The Bad Sleep Well
(Review from A Tribute to Toshiro Mifune: 40 Films Starring Japan's Greatest Actor)
Director: Akira Kurosawa. Screenplay: Akira Kurosawa, Shinobu Hashimoto, Hideo Oguni, Ryuzo Kikushima, and Eijiro Hisaita. Photography: Yuzuru Aizawa. Music: Masaru Sato. Co-stars: Takeshi Kato, Masayuki Mori, Takashi Shimura, Akira Nishimura, Kamatari Fujiwara, Gen Shimizu, Kyoko Kagawa, Tatsuya Mihashi.
Washizu in Throne of Blood is clearly Mifune's Macbeth. Nishi in The Bad Sleep Well has been called his Hamlet.
A young man whose father had died several years earlier in a nasty bit of corporate intrigue--was it suicide or murder?--seeks vengeance upon those he believes responsible. He goes about it in a most unusual way: first, he takes another man's name, and then he takes a job as personal secretary to the man who is his target, carefully ingratiating himself, even going so far as to marry the boss' handicapped daughter. Then he blackmails several of the company's executives into helping him while threatening to expose their embezzlements. But his plans go awry when he actually falls in love with the pitiably crippled woman he had married only for convenience. She, naively believing her father has reformed, unwittingly sets the trap for her husband's assassination.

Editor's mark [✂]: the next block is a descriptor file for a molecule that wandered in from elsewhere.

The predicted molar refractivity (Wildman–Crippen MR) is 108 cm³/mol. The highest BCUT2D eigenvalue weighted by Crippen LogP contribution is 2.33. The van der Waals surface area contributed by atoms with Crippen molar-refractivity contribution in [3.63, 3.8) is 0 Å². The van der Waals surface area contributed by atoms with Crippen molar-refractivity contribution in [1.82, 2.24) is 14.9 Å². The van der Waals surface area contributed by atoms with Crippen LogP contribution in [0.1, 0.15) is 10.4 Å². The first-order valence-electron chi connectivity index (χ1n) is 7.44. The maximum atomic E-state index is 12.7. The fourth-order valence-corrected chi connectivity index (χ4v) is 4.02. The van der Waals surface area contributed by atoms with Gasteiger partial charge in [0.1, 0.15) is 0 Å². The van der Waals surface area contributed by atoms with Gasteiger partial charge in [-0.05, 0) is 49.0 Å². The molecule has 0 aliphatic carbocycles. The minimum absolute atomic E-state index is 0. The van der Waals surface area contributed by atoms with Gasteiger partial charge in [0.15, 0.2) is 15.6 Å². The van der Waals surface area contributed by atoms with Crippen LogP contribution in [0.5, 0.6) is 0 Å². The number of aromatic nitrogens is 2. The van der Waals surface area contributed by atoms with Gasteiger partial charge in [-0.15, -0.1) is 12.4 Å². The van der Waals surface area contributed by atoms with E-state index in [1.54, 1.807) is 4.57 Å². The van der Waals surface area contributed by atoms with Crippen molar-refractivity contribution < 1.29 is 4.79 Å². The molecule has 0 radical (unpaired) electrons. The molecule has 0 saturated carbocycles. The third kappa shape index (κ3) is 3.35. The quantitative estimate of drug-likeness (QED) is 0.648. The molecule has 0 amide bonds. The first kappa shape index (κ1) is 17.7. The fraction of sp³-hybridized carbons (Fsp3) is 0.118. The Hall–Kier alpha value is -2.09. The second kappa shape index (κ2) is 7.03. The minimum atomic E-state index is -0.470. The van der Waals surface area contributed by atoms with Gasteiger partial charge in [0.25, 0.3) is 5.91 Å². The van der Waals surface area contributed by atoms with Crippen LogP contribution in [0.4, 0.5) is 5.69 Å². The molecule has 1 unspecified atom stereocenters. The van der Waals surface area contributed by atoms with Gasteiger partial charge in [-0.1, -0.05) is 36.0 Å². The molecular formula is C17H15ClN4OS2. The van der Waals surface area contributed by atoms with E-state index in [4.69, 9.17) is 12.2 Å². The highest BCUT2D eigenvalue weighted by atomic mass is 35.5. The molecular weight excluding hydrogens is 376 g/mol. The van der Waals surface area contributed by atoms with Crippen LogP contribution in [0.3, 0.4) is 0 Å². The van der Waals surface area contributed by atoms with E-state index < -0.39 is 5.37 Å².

The Bad Sleep Well gets a bit tangled in its own plot lines, but contains some remarkably inventive sequences that redeem the narrative's gyrations. The most spectacular is the opening sequence of the wedding reception for Nishi and his bride. The ceremonies are interrupted when the police arrest one of the guests, a company official. Then an enormous wedding cake in the shape of the company's headquarters is wheeled into the room with a flower in the window from which Nishi's father had fallen to his death years earlier. In this twenty-minute sequence of unrelieved tension, Kurosawa contrasts more brilliantly than ever before the difference between illusion (everyone at the wedding is playing a role, disguising his true motivations) and the reality of the empty ritual being played out.